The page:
Studies have revealed a variety of health benefits associated with matcha and its components, ranging from enhancing weight loss to decreasing the risk of heart disease.
So, what else makes matcha special? We’ve rounded up a few fast facts.
What is matcha?
Matcha is a type of green tea made by taking young tea leaves and grinding them into a bright green powder. The powder is then whisked with hot water. This is different to regular green tea, where the leaves are infused in water, then removed.
Drinking brewed green tea “is a bit like boiling spinach, throwing away the spinach and just drinking the water,” says Louise Cheadle, co-author of The Book of Matcha. “You will get some of the nutrients, but you’re throwing away the best bit.” With matcha, you’re drinking the tea leaves.
Matcha has a slightly bitter, vegetal taste and a vibrant green colour that comes from the leaves’ high chlorophyll levels. It’s been the cornerstone of traditional Japanese tea ceremonies for centuries, but it has become popular worldwide due to its touted health benefits.
Matcha comes from the same Camellia sinensis plant as green tea but goes through a completely different farming process, making it much stronger in flavour and caffeine than typical green tea, with a more appealing nutrient profile.
Green tea plants used for matcha are shade-grown for several weeks before harvest, which encourages the plant to produce a unique mix of caffeine and L-theanine, an amino acid that promotes calm. The leaves are then ground into a fine powder, splashed with hot water and whisked with a bamboo brush until the mixture froths like a milky latte.
Here are a few potential benefits of this green powerhouse.
1. May boost brain function
The caffeine in matcha promotes brain function, of course, but it also has other components that make it a brain-boosting beverage. It has been found to improve alertness, performance, memory and focus without giving you the jumpy feeling that you can get from coffee.
Another study was designed to assess how people performed on a series of tasks intended to measure brain performance. Some participants consumed four grams of matcha, while the control group had a placebo. The researchers found that matcha led to improvements in attention, reaction time and memory compared to the placebo.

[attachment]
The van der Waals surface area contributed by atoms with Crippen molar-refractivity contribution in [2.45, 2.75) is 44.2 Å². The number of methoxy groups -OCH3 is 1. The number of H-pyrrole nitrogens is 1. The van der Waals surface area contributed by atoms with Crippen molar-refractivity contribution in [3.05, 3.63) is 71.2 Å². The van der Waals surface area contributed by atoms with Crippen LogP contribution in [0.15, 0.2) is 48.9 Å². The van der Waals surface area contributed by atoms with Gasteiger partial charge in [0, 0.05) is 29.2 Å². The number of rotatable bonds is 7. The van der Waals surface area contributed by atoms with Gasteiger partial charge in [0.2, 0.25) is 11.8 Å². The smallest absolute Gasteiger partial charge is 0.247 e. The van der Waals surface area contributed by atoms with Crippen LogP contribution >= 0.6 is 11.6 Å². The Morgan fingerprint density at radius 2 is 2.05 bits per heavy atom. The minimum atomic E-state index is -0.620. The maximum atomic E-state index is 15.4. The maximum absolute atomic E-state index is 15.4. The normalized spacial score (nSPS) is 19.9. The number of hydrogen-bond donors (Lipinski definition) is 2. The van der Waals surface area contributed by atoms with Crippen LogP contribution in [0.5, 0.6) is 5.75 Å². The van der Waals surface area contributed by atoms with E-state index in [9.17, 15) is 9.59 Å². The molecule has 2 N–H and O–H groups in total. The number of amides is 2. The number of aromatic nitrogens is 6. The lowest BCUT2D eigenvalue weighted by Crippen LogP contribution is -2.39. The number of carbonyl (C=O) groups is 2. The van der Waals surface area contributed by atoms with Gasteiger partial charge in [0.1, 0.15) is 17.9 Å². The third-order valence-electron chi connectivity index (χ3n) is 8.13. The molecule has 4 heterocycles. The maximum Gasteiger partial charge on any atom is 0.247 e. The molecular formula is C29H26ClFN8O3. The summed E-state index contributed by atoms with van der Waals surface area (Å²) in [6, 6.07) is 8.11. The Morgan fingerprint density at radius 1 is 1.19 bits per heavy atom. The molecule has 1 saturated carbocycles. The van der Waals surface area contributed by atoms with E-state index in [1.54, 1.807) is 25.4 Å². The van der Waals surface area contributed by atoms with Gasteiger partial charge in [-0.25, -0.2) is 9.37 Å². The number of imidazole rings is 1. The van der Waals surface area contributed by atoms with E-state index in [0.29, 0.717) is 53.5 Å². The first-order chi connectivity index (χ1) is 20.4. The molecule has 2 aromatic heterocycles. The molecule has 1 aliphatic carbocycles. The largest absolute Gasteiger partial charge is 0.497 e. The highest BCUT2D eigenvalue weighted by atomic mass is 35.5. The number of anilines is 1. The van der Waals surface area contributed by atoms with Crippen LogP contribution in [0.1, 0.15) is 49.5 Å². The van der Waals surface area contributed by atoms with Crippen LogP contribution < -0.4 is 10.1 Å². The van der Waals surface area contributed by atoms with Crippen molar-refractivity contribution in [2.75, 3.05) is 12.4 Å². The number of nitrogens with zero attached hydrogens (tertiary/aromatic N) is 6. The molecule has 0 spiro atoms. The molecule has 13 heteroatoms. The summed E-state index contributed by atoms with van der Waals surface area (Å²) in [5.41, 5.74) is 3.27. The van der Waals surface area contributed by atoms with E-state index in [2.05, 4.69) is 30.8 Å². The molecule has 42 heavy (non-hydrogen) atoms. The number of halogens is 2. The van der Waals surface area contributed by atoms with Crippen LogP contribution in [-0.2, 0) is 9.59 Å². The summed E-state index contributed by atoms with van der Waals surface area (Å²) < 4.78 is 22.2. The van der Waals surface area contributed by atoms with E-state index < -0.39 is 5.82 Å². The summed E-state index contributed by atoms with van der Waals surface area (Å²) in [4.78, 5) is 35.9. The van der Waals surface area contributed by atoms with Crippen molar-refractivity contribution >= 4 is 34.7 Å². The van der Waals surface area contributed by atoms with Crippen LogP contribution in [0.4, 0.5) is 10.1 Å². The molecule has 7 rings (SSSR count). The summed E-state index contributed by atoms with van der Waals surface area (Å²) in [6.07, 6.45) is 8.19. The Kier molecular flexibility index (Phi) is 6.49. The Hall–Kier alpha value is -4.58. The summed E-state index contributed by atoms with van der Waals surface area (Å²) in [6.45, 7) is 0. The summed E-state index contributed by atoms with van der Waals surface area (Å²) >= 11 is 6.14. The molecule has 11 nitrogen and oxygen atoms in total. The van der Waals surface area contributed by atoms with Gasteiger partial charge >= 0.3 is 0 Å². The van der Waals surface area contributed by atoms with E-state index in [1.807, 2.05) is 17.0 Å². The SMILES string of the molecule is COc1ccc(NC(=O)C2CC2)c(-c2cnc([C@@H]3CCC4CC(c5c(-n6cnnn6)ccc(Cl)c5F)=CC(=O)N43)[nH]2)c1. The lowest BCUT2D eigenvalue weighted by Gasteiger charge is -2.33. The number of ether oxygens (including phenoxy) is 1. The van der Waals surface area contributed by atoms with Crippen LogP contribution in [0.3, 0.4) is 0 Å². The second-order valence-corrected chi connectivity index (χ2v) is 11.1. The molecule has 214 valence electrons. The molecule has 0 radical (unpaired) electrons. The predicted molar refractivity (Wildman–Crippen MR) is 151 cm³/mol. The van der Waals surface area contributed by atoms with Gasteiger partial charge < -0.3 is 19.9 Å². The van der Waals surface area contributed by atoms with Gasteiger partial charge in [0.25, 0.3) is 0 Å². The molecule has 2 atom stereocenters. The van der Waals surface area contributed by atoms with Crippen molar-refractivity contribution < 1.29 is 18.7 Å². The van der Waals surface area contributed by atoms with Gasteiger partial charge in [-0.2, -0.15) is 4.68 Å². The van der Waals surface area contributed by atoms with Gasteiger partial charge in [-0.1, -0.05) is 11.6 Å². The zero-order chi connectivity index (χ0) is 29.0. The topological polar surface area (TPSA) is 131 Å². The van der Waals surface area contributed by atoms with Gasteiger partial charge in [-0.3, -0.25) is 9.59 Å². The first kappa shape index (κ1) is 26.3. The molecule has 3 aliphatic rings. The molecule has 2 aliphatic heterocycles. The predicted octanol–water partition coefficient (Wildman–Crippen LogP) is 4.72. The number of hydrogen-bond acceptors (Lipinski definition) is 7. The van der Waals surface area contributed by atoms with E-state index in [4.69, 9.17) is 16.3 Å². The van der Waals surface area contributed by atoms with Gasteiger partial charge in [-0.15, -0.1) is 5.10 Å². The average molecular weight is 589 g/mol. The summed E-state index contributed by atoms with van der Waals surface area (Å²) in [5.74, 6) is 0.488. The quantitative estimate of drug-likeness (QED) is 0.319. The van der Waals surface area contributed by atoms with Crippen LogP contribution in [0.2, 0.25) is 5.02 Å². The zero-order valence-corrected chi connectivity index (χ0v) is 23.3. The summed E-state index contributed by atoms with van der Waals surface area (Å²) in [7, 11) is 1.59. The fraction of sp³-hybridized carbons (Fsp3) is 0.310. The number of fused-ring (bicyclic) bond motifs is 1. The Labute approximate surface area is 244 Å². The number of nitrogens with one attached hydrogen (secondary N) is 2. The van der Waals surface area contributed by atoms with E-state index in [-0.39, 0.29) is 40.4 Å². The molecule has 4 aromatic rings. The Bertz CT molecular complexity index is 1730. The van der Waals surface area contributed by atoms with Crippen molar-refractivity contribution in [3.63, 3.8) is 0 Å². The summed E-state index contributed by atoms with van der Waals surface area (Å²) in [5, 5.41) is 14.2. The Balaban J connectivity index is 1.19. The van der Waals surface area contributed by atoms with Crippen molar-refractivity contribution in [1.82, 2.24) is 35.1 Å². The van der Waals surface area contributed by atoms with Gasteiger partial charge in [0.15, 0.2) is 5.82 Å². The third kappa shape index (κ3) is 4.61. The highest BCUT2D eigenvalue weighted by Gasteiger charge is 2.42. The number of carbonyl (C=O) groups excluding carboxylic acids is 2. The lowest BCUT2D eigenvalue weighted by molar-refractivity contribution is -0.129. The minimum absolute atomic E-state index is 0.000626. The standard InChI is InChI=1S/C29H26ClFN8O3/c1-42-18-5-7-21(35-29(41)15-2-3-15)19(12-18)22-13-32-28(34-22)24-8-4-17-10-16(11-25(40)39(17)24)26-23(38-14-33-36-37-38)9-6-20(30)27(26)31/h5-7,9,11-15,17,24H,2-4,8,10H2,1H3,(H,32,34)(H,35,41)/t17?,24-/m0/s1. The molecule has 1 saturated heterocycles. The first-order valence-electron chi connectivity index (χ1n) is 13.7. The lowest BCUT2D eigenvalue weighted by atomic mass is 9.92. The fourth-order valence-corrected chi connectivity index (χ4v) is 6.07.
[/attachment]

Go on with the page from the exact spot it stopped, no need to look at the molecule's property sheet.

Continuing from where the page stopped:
Another small study showed that consuming two grams of green tea powder daily for two months helped improve brain function in older people.
2. It’s high in antioxidants
Matcha is a rich source of catechins, natural antioxidants that are found in plants. Research has widely found that antioxidants can help to slow the process of ageing by stabilising free radicals, compounds that cause damage to cells and can contribute to several chronic diseases.
Unlike green tea, where the leaves are infused in hot water and then discarded, matcha drinkers consume the leaf, giving it a greater kick of antioxidants. One study by the University of Colorado found that the catechin content in matcha is around 137 times greater than in regular green tea.
Another study showed that matcha supplements reduced damage caused by free radicals and enhanced antioxidant activity in mice.
So, including matcha in your diet could increase your antioxidant intake, which may help prevent cell damage and even lower your risk of several chronic diseases.
3. It gives you a less jittery energy boost compared with coffee
Matcha contains caffeine, but thanks to its high L-theanine content, the ‘buzz’ is much more long-lasting and energising.
L-theanine causes a slow release of caffeine into the body, and has a calming, relaxing effect that counteracts the caffeine rush. Basically, it should give you that all-important pick-me-up on the commute into work, but without the jitters and subsequent energy slump.
4. It may enhance ‘fat oxidation’
A study by three different universities last year examined the effect matcha green tea drinks have on metabolic responses in women while walking briskly. The researchers found that if participants consumed three drinks the day before and one drink two hours before a 30-minute brisk walk, matcha enhanced exercise-induced fat oxidation, aka burning fat. They did say, though, that the metabolic effects shouldn’t be overstated if you’re trying to lose weight.
5. May promote a healthy heart
Heart disease is the leading cause of death worldwide, accounting for an estimated one-third of all deaths in people over the age of 35.
Studies have shown that incorporating green tea into a healthy, well-rounded diet may help protect against heart disease. Green tea, which has a similar nutrient profile to matcha, has been shown to reduce levels of total and LDL cholesterol, as well as triglycerides.
Some things to keep in mind
It can vary widely in quality. Matcha tea is categorised in two ways – as ceremonial grade matcha tea or culinary grade matcha tea. The best matcha is typically ceremonial. This is the form used in Japanese tea rituals for its vibrant green colour, calming effects and smooth flavour. This high-quality powder is made from the youngest green tea leaves available with all stems and veins removed for the highest purity.
Culinary grade matcha tea is usually less expensive but can have a bitter taste.
Store it correctly. Matcha doesn’t have a long shelf life, store it in the fridge once you’ve opened it and use within two months.
Sweeten to taste. The grassy, umami flavour can be an acquired taste so don’t hesitate to add a splash of maple syrup or some honey to make it more enjoyable.
The great thing about matcha, apart from its distinctive green hue, is that it’s a really versatile cooking ingredient. As well as hot beverages, powdered matcha can be baked into cakes, used to flavour ice cream, whizzed into smoothies or spooned into pancake batter.
What type of tea do you drink? Have you tried matcha?
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